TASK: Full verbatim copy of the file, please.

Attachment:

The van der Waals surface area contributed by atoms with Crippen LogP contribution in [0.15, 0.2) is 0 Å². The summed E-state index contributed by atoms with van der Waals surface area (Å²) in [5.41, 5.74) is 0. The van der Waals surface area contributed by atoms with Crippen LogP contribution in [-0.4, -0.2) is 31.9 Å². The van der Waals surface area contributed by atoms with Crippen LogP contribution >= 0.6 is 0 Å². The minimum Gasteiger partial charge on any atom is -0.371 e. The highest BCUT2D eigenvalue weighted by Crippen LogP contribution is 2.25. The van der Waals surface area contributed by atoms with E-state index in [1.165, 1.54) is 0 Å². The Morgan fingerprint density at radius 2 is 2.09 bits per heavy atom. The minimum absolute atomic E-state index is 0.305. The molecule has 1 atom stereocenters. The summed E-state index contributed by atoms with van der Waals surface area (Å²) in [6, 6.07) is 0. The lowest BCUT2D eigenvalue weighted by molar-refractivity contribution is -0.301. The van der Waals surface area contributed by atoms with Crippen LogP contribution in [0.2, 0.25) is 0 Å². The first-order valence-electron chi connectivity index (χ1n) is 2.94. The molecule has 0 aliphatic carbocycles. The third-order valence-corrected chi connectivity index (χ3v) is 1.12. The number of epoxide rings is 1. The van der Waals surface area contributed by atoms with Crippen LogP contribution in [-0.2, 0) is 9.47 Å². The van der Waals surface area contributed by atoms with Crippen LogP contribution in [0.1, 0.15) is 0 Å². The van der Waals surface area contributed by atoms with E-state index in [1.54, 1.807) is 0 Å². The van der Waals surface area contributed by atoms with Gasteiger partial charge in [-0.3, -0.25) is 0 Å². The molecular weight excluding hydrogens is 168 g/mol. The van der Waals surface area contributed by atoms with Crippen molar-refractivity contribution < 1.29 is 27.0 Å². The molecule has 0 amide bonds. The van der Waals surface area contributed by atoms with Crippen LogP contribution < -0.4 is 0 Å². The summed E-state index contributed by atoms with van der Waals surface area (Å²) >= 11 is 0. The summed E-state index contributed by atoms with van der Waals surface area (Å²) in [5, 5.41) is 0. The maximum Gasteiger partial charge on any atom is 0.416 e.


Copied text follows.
The van der Waals surface area contributed by atoms with Crippen LogP contribution in [0.15, 0.2) is 0 Å². The summed E-state index contributed by atoms with van der Waals surface area (Å²) in [5.41, 5.74) is 0. The van der Waals surface area contributed by atoms with Crippen LogP contribution in [-0.4, -0.2) is 31.9 Å². The van der Waals surface area contributed by atoms with Crippen LogP contribution >= 0.6 is 0 Å². The minimum Gasteiger partial charge on any atom is -0.371 e. The highest BCUT2D eigenvalue weighted by Crippen LogP contribution is 2.25. The van der Waals surface area contributed by atoms with E-state index in [1.165, 1.54) is 0 Å². The Morgan fingerprint density at radius 2 is 2.09 bits per heavy atom. The minimum absolute atomic E-state index is 0.305. The molecule has 1 atom stereocenters. The summed E-state index contributed by atoms with van der Waals surface area (Å²) in [6, 6.07) is 0. The lowest BCUT2D eigenvalue weighted by molar-refractivity contribution is -0.301. The van der Waals surface area contributed by atoms with Crippen LogP contribution in [0.2, 0.25) is 0 Å². The first-order valence-electron chi connectivity index (χ1n) is 2.94. The molecule has 0 aliphatic carbocycles. The third-order valence-corrected chi connectivity index (χ3v) is 1.12. The number of epoxide rings is 1. The van der Waals surface area contributed by atoms with Crippen LogP contribution in [-0.2, 0) is 9.47 Å². The van der Waals surface area contributed by atoms with Crippen LogP contribution in [0.1, 0.15) is 0 Å². The van der Waals surface area contributed by atoms with E-state index in [1.54, 1.807) is 0 Å². The van der Waals surface area contributed by atoms with Gasteiger partial charge in [-0.3, -0.25) is 0 Å². The molecular weight excluding hydrogens is 168 g/mol. The van der Waals surface area contributed by atoms with Crippen molar-refractivity contribution < 1.29 is 27.0 Å². The molecule has 0 amide bonds. The van der Waals surface area contributed by atoms with Crippen LogP contribution < -0.4 is 0 Å². The summed E-state index contributed by atoms with van der Waals surface area (Å²) >= 11 is 0. The summed E-state index contributed by atoms with van der Waals surface area (Å²) in [5, 5.41) is 0. The maximum Gasteiger partial charge on any atom is 0.416 e.